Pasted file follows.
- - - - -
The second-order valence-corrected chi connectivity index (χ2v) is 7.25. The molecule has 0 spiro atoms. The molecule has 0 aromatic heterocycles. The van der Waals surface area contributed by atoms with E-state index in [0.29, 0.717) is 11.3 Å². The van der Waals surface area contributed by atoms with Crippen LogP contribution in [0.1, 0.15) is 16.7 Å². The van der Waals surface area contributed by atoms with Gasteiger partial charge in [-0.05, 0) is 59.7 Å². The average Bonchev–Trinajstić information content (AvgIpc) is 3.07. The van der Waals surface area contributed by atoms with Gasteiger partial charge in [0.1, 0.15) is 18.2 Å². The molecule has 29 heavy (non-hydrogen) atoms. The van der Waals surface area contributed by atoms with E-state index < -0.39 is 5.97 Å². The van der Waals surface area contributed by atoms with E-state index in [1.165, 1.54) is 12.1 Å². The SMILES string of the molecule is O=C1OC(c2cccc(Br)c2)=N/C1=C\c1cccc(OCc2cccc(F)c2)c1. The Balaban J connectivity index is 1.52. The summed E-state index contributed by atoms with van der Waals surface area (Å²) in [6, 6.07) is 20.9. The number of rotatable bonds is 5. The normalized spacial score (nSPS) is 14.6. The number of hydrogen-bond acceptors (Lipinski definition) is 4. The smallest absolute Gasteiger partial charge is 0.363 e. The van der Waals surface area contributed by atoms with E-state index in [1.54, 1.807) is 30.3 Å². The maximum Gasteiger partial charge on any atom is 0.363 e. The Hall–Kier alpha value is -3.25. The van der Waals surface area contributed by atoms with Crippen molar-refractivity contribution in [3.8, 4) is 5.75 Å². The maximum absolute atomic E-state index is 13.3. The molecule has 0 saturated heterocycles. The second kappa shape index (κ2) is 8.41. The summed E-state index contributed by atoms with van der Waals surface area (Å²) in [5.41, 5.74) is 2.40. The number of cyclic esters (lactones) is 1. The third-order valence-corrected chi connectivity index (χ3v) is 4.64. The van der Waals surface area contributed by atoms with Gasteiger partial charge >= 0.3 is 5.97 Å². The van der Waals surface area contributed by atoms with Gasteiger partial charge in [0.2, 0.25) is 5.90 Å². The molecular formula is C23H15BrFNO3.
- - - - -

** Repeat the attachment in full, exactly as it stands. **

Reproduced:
The second-order valence-corrected chi connectivity index (χ2v) is 7.25. The molecule has 0 spiro atoms. The molecule has 0 aromatic heterocycles. The van der Waals surface area contributed by atoms with E-state index in [0.29, 0.717) is 11.3 Å². The van der Waals surface area contributed by atoms with Crippen LogP contribution in [0.1, 0.15) is 16.7 Å². The van der Waals surface area contributed by atoms with Gasteiger partial charge in [-0.05, 0) is 59.7 Å². The average Bonchev–Trinajstić information content (AvgIpc) is 3.07. The van der Waals surface area contributed by atoms with Gasteiger partial charge in [0.1, 0.15) is 18.2 Å². The molecule has 29 heavy (non-hydrogen) atoms. The van der Waals surface area contributed by atoms with E-state index < -0.39 is 5.97 Å². The van der Waals surface area contributed by atoms with E-state index in [1.165, 1.54) is 12.1 Å². The SMILES string of the molecule is O=C1OC(c2cccc(Br)c2)=N/C1=C\c1cccc(OCc2cccc(F)c2)c1. The Balaban J connectivity index is 1.52. The summed E-state index contributed by atoms with van der Waals surface area (Å²) in [6, 6.07) is 20.9. The number of rotatable bonds is 5. The normalized spacial score (nSPS) is 14.6. The number of hydrogen-bond acceptors (Lipinski definition) is 4. The smallest absolute Gasteiger partial charge is 0.363 e. The van der Waals surface area contributed by atoms with E-state index in [1.54, 1.807) is 30.3 Å². The maximum Gasteiger partial charge on any atom is 0.363 e. The Hall–Kier alpha value is -3.25. The van der Waals surface area contributed by atoms with Crippen molar-refractivity contribution in [3.8, 4) is 5.75 Å². The maximum absolute atomic E-state index is 13.3. The molecule has 0 saturated heterocycles. The second kappa shape index (κ2) is 8.41. The summed E-state index contributed by atoms with van der Waals surface area (Å²) in [5.41, 5.74) is 2.40. The number of cyclic esters (lactones) is 1. The third-order valence-corrected chi connectivity index (χ3v) is 4.64. The van der Waals surface area contributed by atoms with Gasteiger partial charge >= 0.3 is 5.97 Å². The van der Waals surface area contributed by atoms with Gasteiger partial charge in [0.2, 0.25) is 5.90 Å². The molecular formula is C23H15BrFNO3.